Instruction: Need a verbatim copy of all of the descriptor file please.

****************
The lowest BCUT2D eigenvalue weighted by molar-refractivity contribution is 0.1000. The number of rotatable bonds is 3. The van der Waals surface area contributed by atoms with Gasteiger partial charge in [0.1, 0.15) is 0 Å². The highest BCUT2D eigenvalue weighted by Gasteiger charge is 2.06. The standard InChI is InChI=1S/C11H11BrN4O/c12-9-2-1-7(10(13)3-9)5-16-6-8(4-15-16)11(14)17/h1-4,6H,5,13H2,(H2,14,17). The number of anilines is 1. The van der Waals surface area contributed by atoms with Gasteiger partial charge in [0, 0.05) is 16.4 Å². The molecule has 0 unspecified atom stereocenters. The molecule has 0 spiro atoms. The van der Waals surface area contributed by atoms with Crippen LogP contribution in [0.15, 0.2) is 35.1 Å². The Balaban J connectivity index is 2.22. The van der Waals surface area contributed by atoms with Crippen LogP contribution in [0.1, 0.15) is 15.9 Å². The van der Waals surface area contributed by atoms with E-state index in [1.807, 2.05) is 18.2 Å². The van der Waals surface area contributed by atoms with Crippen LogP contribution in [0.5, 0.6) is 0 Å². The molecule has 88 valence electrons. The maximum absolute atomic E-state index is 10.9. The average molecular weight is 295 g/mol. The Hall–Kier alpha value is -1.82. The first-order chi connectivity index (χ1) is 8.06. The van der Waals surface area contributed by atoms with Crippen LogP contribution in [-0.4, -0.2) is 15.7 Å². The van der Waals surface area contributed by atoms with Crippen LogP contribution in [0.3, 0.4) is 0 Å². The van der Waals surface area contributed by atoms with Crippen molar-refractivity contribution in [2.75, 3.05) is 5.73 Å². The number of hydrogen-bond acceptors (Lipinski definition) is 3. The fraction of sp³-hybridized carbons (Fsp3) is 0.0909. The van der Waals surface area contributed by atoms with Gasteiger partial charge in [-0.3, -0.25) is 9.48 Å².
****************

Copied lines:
The lowest BCUT2D eigenvalue weighted by molar-refractivity contribution is 0.1000. The number of rotatable bonds is 3. The van der Waals surface area contributed by atoms with Gasteiger partial charge in [0.1, 0.15) is 0 Å². The highest BCUT2D eigenvalue weighted by Gasteiger charge is 2.06. The standard InChI is InChI=1S/C11H11BrN4O/c12-9-2-1-7(10(13)3-9)5-16-6-8(4-15-16)11(14)17/h1-4,6H,5,13H2,(H2,14,17). The number of anilines is 1. The van der Waals surface area contributed by atoms with Gasteiger partial charge in [0, 0.05) is 16.4 Å². The molecule has 0 unspecified atom stereocenters. The molecule has 0 spiro atoms. The van der Waals surface area contributed by atoms with Crippen LogP contribution in [0.15, 0.2) is 35.1 Å². The Balaban J connectivity index is 2.22. The van der Waals surface area contributed by atoms with Crippen LogP contribution in [0.1, 0.15) is 15.9 Å². The van der Waals surface area contributed by atoms with E-state index in [1.807, 2.05) is 18.2 Å². The van der Waals surface area contributed by atoms with Crippen LogP contribution in [0.5, 0.6) is 0 Å². The molecule has 88 valence electrons. The maximum absolute atomic E-state index is 10.9. The average molecular weight is 295 g/mol. The Hall–Kier alpha value is -1.82. The first-order chi connectivity index (χ1) is 8.06. The van der Waals surface area contributed by atoms with Crippen LogP contribution in [-0.4, -0.2) is 15.7 Å². The van der Waals surface area contributed by atoms with Crippen LogP contribution in [0.3, 0.4) is 0 Å². The van der Waals surface area contributed by atoms with Crippen molar-refractivity contribution in [2.75, 3.05) is 5.73 Å². The number of hydrogen-bond acceptors (Lipinski definition) is 3. The fraction of sp³-hybridized carbons (Fsp3) is 0.0909. The van der Waals surface area contributed by atoms with Gasteiger partial charge in [-0.3, -0.25) is 9.48 Å².